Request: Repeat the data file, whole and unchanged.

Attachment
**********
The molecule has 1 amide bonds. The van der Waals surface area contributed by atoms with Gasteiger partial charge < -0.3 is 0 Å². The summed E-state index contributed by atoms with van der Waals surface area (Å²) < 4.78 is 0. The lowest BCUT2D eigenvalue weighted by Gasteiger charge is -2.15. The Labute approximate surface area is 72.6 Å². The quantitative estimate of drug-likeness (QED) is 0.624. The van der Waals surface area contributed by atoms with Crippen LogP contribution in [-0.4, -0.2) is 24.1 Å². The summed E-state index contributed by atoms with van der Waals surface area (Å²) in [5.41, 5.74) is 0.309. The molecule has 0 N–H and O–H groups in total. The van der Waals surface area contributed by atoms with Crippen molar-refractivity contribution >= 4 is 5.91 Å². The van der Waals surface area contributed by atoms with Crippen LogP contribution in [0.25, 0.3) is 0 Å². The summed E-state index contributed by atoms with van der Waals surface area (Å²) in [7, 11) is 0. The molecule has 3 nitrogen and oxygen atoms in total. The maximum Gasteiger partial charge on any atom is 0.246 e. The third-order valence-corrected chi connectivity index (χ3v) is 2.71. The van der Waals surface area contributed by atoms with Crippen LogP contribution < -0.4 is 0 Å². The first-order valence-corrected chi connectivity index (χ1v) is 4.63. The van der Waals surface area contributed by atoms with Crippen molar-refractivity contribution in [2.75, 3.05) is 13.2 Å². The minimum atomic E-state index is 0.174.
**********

The molecule has 1 amide bonds. The van der Waals surface area contributed by atoms with Gasteiger partial charge < -0.3 is 0 Å². The summed E-state index contributed by atoms with van der Waals surface area (Å²) < 4.78 is 0. The lowest BCUT2D eigenvalue weighted by Gasteiger charge is -2.15. The Labute approximate surface area is 72.6 Å². The quantitative estimate of drug-likeness (QED) is 0.624. The van der Waals surface area contributed by atoms with Crippen LogP contribution in [-0.4, -0.2) is 24.1 Å². The summed E-state index contributed by atoms with van der Waals surface area (Å²) in [5.41, 5.74) is 0.309. The molecule has 0 N–H and O–H groups in total. The van der Waals surface area contributed by atoms with Crippen molar-refractivity contribution >= 4 is 5.91 Å². The van der Waals surface area contributed by atoms with Crippen LogP contribution in [0.25, 0.3) is 0 Å². The summed E-state index contributed by atoms with van der Waals surface area (Å²) in [7, 11) is 0. The molecule has 3 nitrogen and oxygen atoms in total. The maximum Gasteiger partial charge on any atom is 0.246 e. The third-order valence-corrected chi connectivity index (χ3v) is 2.71. The van der Waals surface area contributed by atoms with Crippen LogP contribution < -0.4 is 0 Å². The first-order valence-corrected chi connectivity index (χ1v) is 4.63. The van der Waals surface area contributed by atoms with Crippen molar-refractivity contribution in [2.75, 3.05) is 13.2 Å². The minimum atomic E-state index is 0.174.